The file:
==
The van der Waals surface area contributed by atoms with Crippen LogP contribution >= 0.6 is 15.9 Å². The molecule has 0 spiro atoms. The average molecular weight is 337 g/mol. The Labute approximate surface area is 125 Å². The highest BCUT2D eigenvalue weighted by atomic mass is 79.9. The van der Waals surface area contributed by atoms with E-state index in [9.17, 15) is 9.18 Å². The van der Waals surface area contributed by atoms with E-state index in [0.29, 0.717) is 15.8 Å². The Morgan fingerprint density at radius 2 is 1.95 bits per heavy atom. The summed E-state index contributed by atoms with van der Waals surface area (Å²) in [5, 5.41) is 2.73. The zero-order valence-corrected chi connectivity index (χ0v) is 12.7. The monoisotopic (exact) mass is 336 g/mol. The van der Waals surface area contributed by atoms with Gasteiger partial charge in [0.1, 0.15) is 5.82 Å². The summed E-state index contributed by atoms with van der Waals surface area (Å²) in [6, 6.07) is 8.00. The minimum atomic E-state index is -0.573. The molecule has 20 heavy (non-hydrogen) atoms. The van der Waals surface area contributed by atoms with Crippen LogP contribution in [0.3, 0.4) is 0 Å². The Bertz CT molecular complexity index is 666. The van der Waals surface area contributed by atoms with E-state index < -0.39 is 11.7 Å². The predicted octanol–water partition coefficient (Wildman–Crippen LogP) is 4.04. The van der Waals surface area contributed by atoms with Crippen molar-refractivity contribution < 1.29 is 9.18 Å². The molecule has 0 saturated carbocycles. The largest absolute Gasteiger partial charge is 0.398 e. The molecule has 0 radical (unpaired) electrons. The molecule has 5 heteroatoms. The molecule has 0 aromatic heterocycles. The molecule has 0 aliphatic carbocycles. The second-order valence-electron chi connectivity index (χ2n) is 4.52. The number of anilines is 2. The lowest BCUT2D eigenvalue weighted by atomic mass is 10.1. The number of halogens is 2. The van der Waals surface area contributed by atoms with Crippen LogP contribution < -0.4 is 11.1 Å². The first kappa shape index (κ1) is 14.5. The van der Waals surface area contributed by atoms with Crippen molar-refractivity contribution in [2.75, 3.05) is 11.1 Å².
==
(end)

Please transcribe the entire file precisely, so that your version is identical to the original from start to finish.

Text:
The van der Waals surface area contributed by atoms with Crippen LogP contribution >= 0.6 is 15.9 Å². The molecule has 0 spiro atoms. The average molecular weight is 337 g/mol. The Labute approximate surface area is 125 Å². The highest BCUT2D eigenvalue weighted by atomic mass is 79.9. The van der Waals surface area contributed by atoms with E-state index in [9.17, 15) is 9.18 Å². The van der Waals surface area contributed by atoms with E-state index in [0.29, 0.717) is 15.8 Å². The Morgan fingerprint density at radius 2 is 1.95 bits per heavy atom. The summed E-state index contributed by atoms with van der Waals surface area (Å²) in [5, 5.41) is 2.73. The zero-order valence-corrected chi connectivity index (χ0v) is 12.7. The monoisotopic (exact) mass is 336 g/mol. The van der Waals surface area contributed by atoms with Gasteiger partial charge in [0.1, 0.15) is 5.82 Å². The summed E-state index contributed by atoms with van der Waals surface area (Å²) in [6, 6.07) is 8.00. The minimum atomic E-state index is -0.573. The molecule has 20 heavy (non-hydrogen) atoms. The van der Waals surface area contributed by atoms with Crippen LogP contribution in [0.3, 0.4) is 0 Å². The Bertz CT molecular complexity index is 666. The van der Waals surface area contributed by atoms with E-state index < -0.39 is 11.7 Å². The predicted octanol–water partition coefficient (Wildman–Crippen LogP) is 4.04. The van der Waals surface area contributed by atoms with Crippen molar-refractivity contribution < 1.29 is 9.18 Å². The molecule has 0 saturated carbocycles. The largest absolute Gasteiger partial charge is 0.398 e. The molecule has 0 radical (unpaired) electrons. The molecule has 5 heteroatoms. The molecule has 0 aromatic heterocycles. The molecule has 0 aliphatic carbocycles. The second-order valence-electron chi connectivity index (χ2n) is 4.52. The number of anilines is 2. The lowest BCUT2D eigenvalue weighted by atomic mass is 10.1. The number of halogens is 2. The van der Waals surface area contributed by atoms with Crippen LogP contribution < -0.4 is 11.1 Å². The first kappa shape index (κ1) is 14.5. The van der Waals surface area contributed by atoms with Crippen molar-refractivity contribution in [2.75, 3.05) is 11.1 Å².